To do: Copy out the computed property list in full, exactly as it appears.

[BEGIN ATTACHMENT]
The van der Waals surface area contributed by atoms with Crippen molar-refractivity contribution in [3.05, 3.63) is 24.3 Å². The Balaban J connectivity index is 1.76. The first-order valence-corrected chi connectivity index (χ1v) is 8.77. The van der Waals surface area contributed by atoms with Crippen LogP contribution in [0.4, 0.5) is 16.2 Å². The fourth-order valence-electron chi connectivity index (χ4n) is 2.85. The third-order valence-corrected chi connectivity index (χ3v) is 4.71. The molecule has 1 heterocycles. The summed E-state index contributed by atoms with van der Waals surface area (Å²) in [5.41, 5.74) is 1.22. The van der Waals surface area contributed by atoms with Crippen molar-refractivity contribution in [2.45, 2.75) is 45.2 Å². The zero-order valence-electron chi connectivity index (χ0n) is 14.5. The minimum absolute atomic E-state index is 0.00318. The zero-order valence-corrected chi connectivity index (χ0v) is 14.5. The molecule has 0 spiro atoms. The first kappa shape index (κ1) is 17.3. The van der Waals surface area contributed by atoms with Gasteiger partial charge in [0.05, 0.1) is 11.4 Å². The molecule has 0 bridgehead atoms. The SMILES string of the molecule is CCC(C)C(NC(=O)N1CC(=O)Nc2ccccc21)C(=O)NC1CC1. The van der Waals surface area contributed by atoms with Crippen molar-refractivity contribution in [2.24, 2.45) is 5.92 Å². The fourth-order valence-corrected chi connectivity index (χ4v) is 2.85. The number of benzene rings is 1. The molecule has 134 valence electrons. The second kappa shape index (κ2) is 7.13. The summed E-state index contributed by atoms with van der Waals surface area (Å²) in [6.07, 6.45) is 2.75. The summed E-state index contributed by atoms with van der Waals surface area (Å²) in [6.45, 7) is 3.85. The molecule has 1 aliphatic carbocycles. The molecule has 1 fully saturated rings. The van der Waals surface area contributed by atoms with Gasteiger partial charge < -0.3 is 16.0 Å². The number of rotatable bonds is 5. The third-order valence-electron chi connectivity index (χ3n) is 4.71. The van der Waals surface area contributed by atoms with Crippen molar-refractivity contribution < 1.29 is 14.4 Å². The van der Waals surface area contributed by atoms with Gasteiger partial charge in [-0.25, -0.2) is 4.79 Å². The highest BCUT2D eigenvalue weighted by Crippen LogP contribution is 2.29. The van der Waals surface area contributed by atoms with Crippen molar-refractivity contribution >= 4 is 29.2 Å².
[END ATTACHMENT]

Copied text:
The van der Waals surface area contributed by atoms with Crippen molar-refractivity contribution in [3.05, 3.63) is 24.3 Å². The Balaban J connectivity index is 1.76. The first-order valence-corrected chi connectivity index (χ1v) is 8.77. The van der Waals surface area contributed by atoms with Crippen LogP contribution in [0.4, 0.5) is 16.2 Å². The fourth-order valence-electron chi connectivity index (χ4n) is 2.85. The third-order valence-corrected chi connectivity index (χ3v) is 4.71. The molecule has 1 heterocycles. The summed E-state index contributed by atoms with van der Waals surface area (Å²) in [5.41, 5.74) is 1.22. The van der Waals surface area contributed by atoms with Crippen molar-refractivity contribution in [2.45, 2.75) is 45.2 Å². The zero-order valence-electron chi connectivity index (χ0n) is 14.5. The minimum absolute atomic E-state index is 0.00318. The zero-order valence-corrected chi connectivity index (χ0v) is 14.5. The molecule has 0 spiro atoms. The first kappa shape index (κ1) is 17.3. The van der Waals surface area contributed by atoms with Gasteiger partial charge in [0.05, 0.1) is 11.4 Å². The molecule has 0 bridgehead atoms. The SMILES string of the molecule is CCC(C)C(NC(=O)N1CC(=O)Nc2ccccc21)C(=O)NC1CC1. The van der Waals surface area contributed by atoms with Crippen molar-refractivity contribution in [2.24, 2.45) is 5.92 Å². The fourth-order valence-corrected chi connectivity index (χ4v) is 2.85. The number of benzene rings is 1. The molecule has 134 valence electrons. The second kappa shape index (κ2) is 7.13. The summed E-state index contributed by atoms with van der Waals surface area (Å²) in [6.07, 6.45) is 2.75. The summed E-state index contributed by atoms with van der Waals surface area (Å²) in [6.45, 7) is 3.85. The molecule has 1 aliphatic carbocycles. The molecule has 1 fully saturated rings. The van der Waals surface area contributed by atoms with Gasteiger partial charge < -0.3 is 16.0 Å². The number of rotatable bonds is 5. The third-order valence-electron chi connectivity index (χ3n) is 4.71. The van der Waals surface area contributed by atoms with Crippen molar-refractivity contribution < 1.29 is 14.4 Å². The van der Waals surface area contributed by atoms with Gasteiger partial charge in [-0.25, -0.2) is 4.79 Å². The highest BCUT2D eigenvalue weighted by Crippen LogP contribution is 2.29. The van der Waals surface area contributed by atoms with Crippen molar-refractivity contribution >= 4 is 29.2 Å².